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Judge rules victims of Jeffrey Epstein not entitled to damages from the government


A federal judge in Florida ruled Monday that victims of Jeffrey Epstein are not entitled to money damages from the government though prosecutors violated their rights.

Judge Kenneth Marra previously determined that the government violated the Crime Victims’ Rights Act by keeping Epstein’s accusers in the dark about a lenient plea deal in 2008 that allowed the financier to serve only 13 months in Palm Beach County jail.

In a new decision, Marra ruled that the law did not authorize restitution for victims or attorneys’ fees.

“[Victims] may take solace, however, in the fact that this litigation has brought national attention to the Crime Victims’ Rights Act and the importance of victims in the criminal justice system. It has also resulted in the United States Department of Justice acknowledging its shortcomings in dealing with crime victims, and its promise to better train its prosecutors regarding the rights of victims under the [Crime Victims’ Rights Act)] in the future,” Marra wrote.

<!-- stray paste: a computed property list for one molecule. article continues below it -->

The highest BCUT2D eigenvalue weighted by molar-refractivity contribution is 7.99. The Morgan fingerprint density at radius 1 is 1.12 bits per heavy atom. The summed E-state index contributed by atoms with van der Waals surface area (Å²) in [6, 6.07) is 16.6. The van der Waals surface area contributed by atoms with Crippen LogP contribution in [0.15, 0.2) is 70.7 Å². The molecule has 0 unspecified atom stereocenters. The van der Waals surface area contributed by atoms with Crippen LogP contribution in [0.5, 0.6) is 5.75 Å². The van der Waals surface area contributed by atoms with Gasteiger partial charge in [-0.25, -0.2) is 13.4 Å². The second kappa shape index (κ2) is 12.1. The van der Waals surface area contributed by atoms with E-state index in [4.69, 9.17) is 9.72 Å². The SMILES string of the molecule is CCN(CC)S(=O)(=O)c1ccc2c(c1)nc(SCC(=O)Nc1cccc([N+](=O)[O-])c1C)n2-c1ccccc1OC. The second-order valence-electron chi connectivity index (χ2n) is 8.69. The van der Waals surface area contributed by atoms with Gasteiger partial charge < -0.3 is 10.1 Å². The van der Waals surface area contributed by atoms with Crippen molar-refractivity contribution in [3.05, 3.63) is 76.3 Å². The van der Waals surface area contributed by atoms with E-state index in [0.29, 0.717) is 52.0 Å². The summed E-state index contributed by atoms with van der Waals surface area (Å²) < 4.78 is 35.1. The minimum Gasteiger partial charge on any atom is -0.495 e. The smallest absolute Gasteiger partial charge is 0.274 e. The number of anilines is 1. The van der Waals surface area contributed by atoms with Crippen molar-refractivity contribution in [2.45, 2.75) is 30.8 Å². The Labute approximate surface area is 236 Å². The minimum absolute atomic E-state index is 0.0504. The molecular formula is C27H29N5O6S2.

Epstein victims, including Courtney Wild, had asked Marra to throw out Epstein’s plea deal. But the financier’s suicide at lower Manhattan’s Metropolitan Correctional Center in August made the issue moot. Epstein, 66, was expected to go to trial on sex trafficking charges next year.

“Courtney, and the other Epstein victims who pursued this important case, should not be sad, but instead proud. Together, we have forever demonstrated that nobody is above the law, not the wealthy and not even the government. Through this case, we have strengthened the importance and the role of victims in the criminal justice system,” said Brad Edwards, who represents Epstein victims.

“This is not the ending we had hoped for, but the enormous progression of victims’ rights through this case will ensure that violations like this never happen again in this country. For that, the fight was worth it.”

Edwards had not yet decided whether to appeal the decision. Marra wrote that the Florida case, which began shortly after Epstein received a legal slap on the wrist despite evidence of an international sex trafficking operation, likely played a role in the new charges brought against the perv in July.

“Rulings which were rendered during the course of this litigation likely played some role, however small it may have been, in the initiation of criminal charges against Mr. Epstein in the Southern District of New York and that office’s continuing investigation of others who may have been complicit with him,” Marra wrote.